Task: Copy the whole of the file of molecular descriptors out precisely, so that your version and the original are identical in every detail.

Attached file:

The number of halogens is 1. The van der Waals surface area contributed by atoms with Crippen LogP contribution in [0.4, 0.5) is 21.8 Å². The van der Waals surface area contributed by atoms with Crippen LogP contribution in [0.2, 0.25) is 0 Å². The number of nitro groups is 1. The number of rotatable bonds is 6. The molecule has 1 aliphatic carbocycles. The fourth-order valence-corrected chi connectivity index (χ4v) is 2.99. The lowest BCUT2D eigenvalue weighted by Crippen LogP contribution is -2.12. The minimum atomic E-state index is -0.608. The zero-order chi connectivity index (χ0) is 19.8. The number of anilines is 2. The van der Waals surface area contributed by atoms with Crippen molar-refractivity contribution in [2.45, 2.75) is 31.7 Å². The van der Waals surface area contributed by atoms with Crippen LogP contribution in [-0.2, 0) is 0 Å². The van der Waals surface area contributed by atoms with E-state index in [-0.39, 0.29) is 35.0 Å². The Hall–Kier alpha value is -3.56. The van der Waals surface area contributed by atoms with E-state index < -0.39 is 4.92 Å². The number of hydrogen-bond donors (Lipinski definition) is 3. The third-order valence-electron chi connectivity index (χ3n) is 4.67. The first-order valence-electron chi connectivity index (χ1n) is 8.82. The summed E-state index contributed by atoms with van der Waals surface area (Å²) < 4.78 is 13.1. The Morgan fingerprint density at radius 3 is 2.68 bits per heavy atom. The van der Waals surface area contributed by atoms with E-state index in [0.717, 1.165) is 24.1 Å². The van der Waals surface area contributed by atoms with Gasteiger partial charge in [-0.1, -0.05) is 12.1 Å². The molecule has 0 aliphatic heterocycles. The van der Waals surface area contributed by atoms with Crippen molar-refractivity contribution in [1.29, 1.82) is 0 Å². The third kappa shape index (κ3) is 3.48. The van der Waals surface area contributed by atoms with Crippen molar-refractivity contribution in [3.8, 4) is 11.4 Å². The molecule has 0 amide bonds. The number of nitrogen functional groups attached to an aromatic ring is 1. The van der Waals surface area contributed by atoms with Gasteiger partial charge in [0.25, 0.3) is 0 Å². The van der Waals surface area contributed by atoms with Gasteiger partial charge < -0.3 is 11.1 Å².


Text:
The number of halogens is 1. The van der Waals surface area contributed by atoms with Crippen LogP contribution in [0.4, 0.5) is 21.8 Å². The van der Waals surface area contributed by atoms with Crippen LogP contribution in [0.2, 0.25) is 0 Å². The number of nitro groups is 1. The number of rotatable bonds is 6. The molecule has 1 aliphatic carbocycles. The fourth-order valence-corrected chi connectivity index (χ4v) is 2.99. The lowest BCUT2D eigenvalue weighted by Crippen LogP contribution is -2.12. The minimum atomic E-state index is -0.608. The zero-order chi connectivity index (χ0) is 19.8. The number of anilines is 2. The van der Waals surface area contributed by atoms with Crippen molar-refractivity contribution in [2.45, 2.75) is 31.7 Å². The van der Waals surface area contributed by atoms with Crippen LogP contribution in [-0.2, 0) is 0 Å². The van der Waals surface area contributed by atoms with E-state index in [-0.39, 0.29) is 35.0 Å². The Hall–Kier alpha value is -3.56. The van der Waals surface area contributed by atoms with E-state index < -0.39 is 4.92 Å². The number of hydrogen-bond donors (Lipinski definition) is 3. The third-order valence-electron chi connectivity index (χ3n) is 4.67. The first-order valence-electron chi connectivity index (χ1n) is 8.82. The summed E-state index contributed by atoms with van der Waals surface area (Å²) < 4.78 is 13.1. The Morgan fingerprint density at radius 3 is 2.68 bits per heavy atom. The van der Waals surface area contributed by atoms with E-state index in [0.717, 1.165) is 24.1 Å². The van der Waals surface area contributed by atoms with Gasteiger partial charge in [-0.1, -0.05) is 12.1 Å². The molecule has 0 aliphatic heterocycles. The van der Waals surface area contributed by atoms with Crippen molar-refractivity contribution in [1.29, 1.82) is 0 Å². The third kappa shape index (κ3) is 3.48. The van der Waals surface area contributed by atoms with Crippen molar-refractivity contribution in [3.8, 4) is 11.4 Å². The molecule has 0 amide bonds. The number of nitrogen functional groups attached to an aromatic ring is 1. The van der Waals surface area contributed by atoms with Gasteiger partial charge in [0.25, 0.3) is 0 Å². The van der Waals surface area contributed by atoms with Gasteiger partial charge < -0.3 is 11.1 Å².